- The Washington Times - Friday, August 1, 2008

The 2009 Ford Flex is:

A. The return of the traditional American station wagon.

B. A vehicle concept that failed in the marketplace.

C. A trendy, stylish and practical crossover utility vehicle.

D. All of the above.

If you answered “D,” you’ve nailed the essence of this all-new vehicle. It has the potential to tilt buyers back to Ford, which has been struggling to broaden its image from that of a manufacturer of mostly trucks and sport utility vehicles.

The Flex also has the potential to capture cutting-edge customers who enjoy personalizing their rides, a characteristic that has brought success to Mini Cooper.

But the Flex is anything but tiny. It is a whopping big, boxy wagon that nevertheless offers a great deal of curb appeal to go with its practical nature.

Although available with all-wheel drive as well as the standard front-wheel drive, it is not a truck-based SUV. It is a car-based crossover which, in its six-passenger configuration, is a concept not unlike that of the Chrysler Pacifica, which was killed off because of poor sales.

But the Flex has more going for it. In the current marketplace, its practical side most resembles that of the popular Buick Enclave.

It has about the same passenger and cargo space as the Pilot, and nearly the same fuel economy. But it is almost a foot longer and squats closer to the ground.

With the lower car-like profile and three rows of seats to carry either six or seven passengers, it qualifies as a traditional American station wagon. As such, it is likely to woo people who may want to switch from SUVS and minivans.

Mainly, the Flex is the epitome of cool - not only in its design, but in the fact that for $760 you can equip it with a refrigerator/freezer in a compartment between two second-row bucket seats. It’s a real compressor-driven unit, not a simple cooler.

The Flex also has other unique features: the Easy Fuel filler, which has no cap. You simply punch the nozzle into the filler pipe. The Ford Sync system, which integrates navigation, communications and entertainment functions into a voice-activated whole. A keyless-entry keypad on the driver’s door. Rocker panels integrated into the doors.

Attractions are both visual and practical. The visual includes trademark fluted sides, blacked out window frames and a “floating” roof. For those who want a custom look, there are nine body colors and two optional roof colors. As with a Mini Cooper, you can have a flag painted on the roof if you wish, and it won’t look out of place.

On the practical side, you can specify two rows of bucket seats with twin seats in the third row. The second row can be left with a pass-through to the third row, or with the refrigerator or a center console. A three-passenger second row also is available.

There’s 20 cubic feet of space behind the third row. The third row tilts and tumbles to expand the cargo area to more than 43 cubic feet and, if you fold the second row seats as well, there’s more than 83 cubic feet of stash space. The front passenger seat also folds flat.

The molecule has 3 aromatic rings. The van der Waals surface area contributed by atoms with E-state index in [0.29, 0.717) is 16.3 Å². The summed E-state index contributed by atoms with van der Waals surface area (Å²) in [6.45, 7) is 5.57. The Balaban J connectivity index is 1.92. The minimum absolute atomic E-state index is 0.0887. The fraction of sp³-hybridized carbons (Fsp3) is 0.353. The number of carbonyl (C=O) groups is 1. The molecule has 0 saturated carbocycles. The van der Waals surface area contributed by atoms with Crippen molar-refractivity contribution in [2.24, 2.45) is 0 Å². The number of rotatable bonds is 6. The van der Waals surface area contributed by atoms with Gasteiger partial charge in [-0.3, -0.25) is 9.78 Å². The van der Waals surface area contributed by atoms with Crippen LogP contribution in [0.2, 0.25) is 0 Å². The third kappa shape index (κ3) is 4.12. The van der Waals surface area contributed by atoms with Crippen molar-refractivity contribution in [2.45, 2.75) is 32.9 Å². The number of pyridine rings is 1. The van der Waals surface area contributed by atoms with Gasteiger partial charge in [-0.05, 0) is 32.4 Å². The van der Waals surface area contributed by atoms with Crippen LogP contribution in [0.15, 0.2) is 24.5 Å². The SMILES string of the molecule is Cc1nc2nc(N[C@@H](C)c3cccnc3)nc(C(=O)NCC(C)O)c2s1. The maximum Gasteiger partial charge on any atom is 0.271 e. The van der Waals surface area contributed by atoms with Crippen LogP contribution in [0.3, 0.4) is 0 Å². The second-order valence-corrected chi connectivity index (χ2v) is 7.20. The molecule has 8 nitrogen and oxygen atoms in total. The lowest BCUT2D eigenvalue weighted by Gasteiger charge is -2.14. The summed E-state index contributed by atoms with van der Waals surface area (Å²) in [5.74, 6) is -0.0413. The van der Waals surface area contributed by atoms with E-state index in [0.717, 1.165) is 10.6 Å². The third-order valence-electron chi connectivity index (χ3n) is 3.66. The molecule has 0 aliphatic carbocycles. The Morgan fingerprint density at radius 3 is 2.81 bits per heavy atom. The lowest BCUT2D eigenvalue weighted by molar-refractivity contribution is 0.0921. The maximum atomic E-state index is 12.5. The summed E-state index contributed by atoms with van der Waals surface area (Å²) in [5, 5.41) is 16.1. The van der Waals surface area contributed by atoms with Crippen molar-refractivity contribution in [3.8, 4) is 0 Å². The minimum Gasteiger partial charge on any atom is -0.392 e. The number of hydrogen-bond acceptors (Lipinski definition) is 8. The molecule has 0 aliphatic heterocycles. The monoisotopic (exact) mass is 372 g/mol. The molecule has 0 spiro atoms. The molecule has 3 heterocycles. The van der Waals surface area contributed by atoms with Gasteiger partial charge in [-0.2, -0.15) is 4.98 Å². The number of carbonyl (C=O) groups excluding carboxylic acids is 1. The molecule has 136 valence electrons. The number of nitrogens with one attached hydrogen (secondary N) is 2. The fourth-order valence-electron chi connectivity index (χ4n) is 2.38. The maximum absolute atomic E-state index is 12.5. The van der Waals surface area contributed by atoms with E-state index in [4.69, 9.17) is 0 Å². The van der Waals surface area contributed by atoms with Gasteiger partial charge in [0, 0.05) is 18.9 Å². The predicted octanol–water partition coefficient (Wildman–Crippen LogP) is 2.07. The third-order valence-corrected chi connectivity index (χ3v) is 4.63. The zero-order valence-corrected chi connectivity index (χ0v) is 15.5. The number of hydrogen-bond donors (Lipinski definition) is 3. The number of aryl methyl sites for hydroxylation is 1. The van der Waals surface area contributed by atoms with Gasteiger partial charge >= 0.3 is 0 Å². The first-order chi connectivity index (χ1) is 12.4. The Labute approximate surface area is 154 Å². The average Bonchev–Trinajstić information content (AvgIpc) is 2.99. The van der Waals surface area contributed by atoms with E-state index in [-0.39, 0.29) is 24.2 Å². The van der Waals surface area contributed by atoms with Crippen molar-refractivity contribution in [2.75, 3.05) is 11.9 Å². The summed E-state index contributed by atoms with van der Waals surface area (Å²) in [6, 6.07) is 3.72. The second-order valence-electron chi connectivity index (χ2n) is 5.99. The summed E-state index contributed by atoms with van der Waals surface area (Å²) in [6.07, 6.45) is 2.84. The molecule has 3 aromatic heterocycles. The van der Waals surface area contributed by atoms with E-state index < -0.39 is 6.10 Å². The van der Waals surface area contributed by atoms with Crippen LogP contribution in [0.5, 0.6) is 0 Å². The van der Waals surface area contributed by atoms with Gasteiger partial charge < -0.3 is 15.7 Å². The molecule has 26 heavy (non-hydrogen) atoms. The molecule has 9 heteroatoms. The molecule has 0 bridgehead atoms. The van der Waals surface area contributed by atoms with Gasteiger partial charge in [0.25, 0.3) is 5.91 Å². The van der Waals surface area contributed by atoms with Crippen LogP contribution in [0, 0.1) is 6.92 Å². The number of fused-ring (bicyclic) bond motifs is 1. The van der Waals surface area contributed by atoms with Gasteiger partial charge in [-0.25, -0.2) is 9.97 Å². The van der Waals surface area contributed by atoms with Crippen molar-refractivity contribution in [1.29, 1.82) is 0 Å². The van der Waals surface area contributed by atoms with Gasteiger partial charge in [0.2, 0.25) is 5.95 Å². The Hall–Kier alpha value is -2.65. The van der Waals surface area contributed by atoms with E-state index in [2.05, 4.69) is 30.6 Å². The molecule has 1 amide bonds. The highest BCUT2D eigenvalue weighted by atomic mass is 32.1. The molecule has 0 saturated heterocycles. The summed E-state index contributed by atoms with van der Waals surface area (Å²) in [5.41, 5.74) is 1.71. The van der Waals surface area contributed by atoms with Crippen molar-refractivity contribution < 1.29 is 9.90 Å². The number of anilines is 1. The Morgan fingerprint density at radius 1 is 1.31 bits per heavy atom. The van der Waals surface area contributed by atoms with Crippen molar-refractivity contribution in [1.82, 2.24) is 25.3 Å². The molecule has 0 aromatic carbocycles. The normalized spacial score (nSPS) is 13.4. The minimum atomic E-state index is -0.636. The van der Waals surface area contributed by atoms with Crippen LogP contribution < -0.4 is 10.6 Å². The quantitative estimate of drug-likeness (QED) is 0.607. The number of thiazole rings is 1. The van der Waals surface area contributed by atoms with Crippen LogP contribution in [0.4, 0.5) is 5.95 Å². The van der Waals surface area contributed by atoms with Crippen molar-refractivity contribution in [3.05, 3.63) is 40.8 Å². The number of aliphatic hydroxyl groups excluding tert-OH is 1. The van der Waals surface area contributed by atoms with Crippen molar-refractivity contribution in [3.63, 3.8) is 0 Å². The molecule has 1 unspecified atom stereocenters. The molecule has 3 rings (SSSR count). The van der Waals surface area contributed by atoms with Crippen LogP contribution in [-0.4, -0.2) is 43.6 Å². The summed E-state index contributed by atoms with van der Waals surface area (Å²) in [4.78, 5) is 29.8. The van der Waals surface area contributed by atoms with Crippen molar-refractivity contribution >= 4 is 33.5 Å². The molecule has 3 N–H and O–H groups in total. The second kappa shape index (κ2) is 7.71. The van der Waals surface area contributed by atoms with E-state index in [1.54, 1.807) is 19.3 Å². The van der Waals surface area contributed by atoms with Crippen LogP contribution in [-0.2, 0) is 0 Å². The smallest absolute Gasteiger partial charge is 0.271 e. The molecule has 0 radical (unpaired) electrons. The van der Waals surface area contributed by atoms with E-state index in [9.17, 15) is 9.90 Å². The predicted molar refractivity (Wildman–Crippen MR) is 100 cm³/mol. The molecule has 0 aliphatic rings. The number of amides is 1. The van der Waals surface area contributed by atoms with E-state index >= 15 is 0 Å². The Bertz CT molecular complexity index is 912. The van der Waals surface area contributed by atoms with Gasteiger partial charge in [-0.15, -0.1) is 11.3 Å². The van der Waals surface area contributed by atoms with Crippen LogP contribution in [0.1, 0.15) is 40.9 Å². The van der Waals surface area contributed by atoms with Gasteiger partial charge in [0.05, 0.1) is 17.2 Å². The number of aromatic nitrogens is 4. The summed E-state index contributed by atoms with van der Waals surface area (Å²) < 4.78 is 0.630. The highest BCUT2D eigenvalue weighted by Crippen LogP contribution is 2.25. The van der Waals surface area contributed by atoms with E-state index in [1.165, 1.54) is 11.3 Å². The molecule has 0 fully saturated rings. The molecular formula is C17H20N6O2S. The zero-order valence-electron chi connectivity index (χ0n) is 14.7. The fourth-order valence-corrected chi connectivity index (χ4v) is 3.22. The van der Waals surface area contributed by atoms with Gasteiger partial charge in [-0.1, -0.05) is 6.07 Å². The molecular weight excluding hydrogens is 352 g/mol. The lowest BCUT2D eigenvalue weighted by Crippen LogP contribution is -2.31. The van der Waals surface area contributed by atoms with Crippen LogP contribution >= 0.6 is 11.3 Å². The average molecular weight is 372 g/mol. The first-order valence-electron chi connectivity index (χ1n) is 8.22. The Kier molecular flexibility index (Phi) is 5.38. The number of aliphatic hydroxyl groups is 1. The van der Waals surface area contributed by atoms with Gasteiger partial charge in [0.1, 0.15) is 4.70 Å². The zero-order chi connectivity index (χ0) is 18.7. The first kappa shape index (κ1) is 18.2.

Power comes from Ford’s 262-horsepower, 3.5-liter V6 engine linked to a six-speed automatic transmission. Consistent with the character of the Flex, there is no manual-shift mode.

On the road, the Flex cruises serenely, with little wind, mechanical or road noise. There’s a nice, tactile feel to the steering, decent handling and a ride that is comfortable for long-distance trips.

There are three trim lines, all with full safety equipment: SE, which comes only with front-wheel drive and starts at $28,995; the SEL, starting at $34,620 with front-wheel drive and optional all-wheel drive, and the tested Limited with all-wheel drive, which had a base price of $37,255.

With options that included heated and power-folding second-row seats, a motorized sunroof and fixed-glass skylights, the refrigerator, a navigation system with a rear backup camera, and a two-tone roof, it topped out at $43,250. The Limited’s standard equipment included a power tailgate, 19-inch aluminum wheels, power adjustable pedals, perforated leather upholstery and even footrests for the second-row passengers.

It would be hard to exaggerate the generous interior room, especially in the second row. A tall cowboy could easily stretch out back there without removing his 10-gallon hat, although the center passenger in the three-passenger configuration is disrespected. There’s 4.5 inches of fore-and-aft seat travel and the seatback also reclines. Adequate space is available in the third row for two adults, although it’s not easy getting back there and they must sit with knees raised.

Aside from the center-rear seating position, shortcomings are few. The steering wheel, for example, tilts but does not telescope, and the rear fixed-glass skylights have only mesh shades, which do not block enough sunlight.

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